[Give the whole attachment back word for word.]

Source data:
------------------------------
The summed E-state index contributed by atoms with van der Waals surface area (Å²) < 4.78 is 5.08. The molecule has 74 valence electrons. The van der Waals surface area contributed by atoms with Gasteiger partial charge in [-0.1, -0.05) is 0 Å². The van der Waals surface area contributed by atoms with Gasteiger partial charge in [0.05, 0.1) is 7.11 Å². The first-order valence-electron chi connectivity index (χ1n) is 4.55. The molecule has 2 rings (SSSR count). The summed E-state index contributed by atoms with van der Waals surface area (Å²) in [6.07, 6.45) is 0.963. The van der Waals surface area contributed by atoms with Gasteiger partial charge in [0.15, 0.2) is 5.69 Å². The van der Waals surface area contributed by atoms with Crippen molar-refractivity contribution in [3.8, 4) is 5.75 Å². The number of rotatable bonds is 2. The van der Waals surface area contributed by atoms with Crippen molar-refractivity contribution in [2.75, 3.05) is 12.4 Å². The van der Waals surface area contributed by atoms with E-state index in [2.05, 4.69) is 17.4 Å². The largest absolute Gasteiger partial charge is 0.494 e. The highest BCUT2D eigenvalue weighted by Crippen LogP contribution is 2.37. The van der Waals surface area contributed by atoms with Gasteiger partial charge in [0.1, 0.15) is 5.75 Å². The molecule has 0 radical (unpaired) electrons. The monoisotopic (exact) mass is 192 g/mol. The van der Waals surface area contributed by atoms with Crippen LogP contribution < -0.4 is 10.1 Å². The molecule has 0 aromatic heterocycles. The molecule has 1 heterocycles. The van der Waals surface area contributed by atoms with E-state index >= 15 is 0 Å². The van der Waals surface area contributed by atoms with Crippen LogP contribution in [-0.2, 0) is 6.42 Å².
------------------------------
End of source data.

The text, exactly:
The summed E-state index contributed by atoms with van der Waals surface area (Å²) < 4.78 is 5.08. The molecule has 74 valence electrons. The van der Waals surface area contributed by atoms with Gasteiger partial charge in [-0.1, -0.05) is 0 Å². The van der Waals surface area contributed by atoms with Gasteiger partial charge in [0.05, 0.1) is 7.11 Å². The first-order valence-electron chi connectivity index (χ1n) is 4.55. The molecule has 2 rings (SSSR count). The summed E-state index contributed by atoms with van der Waals surface area (Å²) in [6.07, 6.45) is 0.963. The van der Waals surface area contributed by atoms with Gasteiger partial charge in [0.15, 0.2) is 5.69 Å². The van der Waals surface area contributed by atoms with Crippen molar-refractivity contribution in [3.8, 4) is 5.75 Å². The number of rotatable bonds is 2. The van der Waals surface area contributed by atoms with Crippen molar-refractivity contribution in [2.75, 3.05) is 12.4 Å². The van der Waals surface area contributed by atoms with E-state index in [2.05, 4.69) is 17.4 Å². The largest absolute Gasteiger partial charge is 0.494 e. The highest BCUT2D eigenvalue weighted by Crippen LogP contribution is 2.37. The van der Waals surface area contributed by atoms with Gasteiger partial charge in [0.1, 0.15) is 5.75 Å². The molecule has 0 radical (unpaired) electrons. The monoisotopic (exact) mass is 192 g/mol. The van der Waals surface area contributed by atoms with Crippen LogP contribution < -0.4 is 10.1 Å². The molecule has 0 aromatic heterocycles. The molecule has 1 heterocycles. The van der Waals surface area contributed by atoms with E-state index >= 15 is 0 Å². The van der Waals surface area contributed by atoms with Crippen LogP contribution in [-0.2, 0) is 6.42 Å².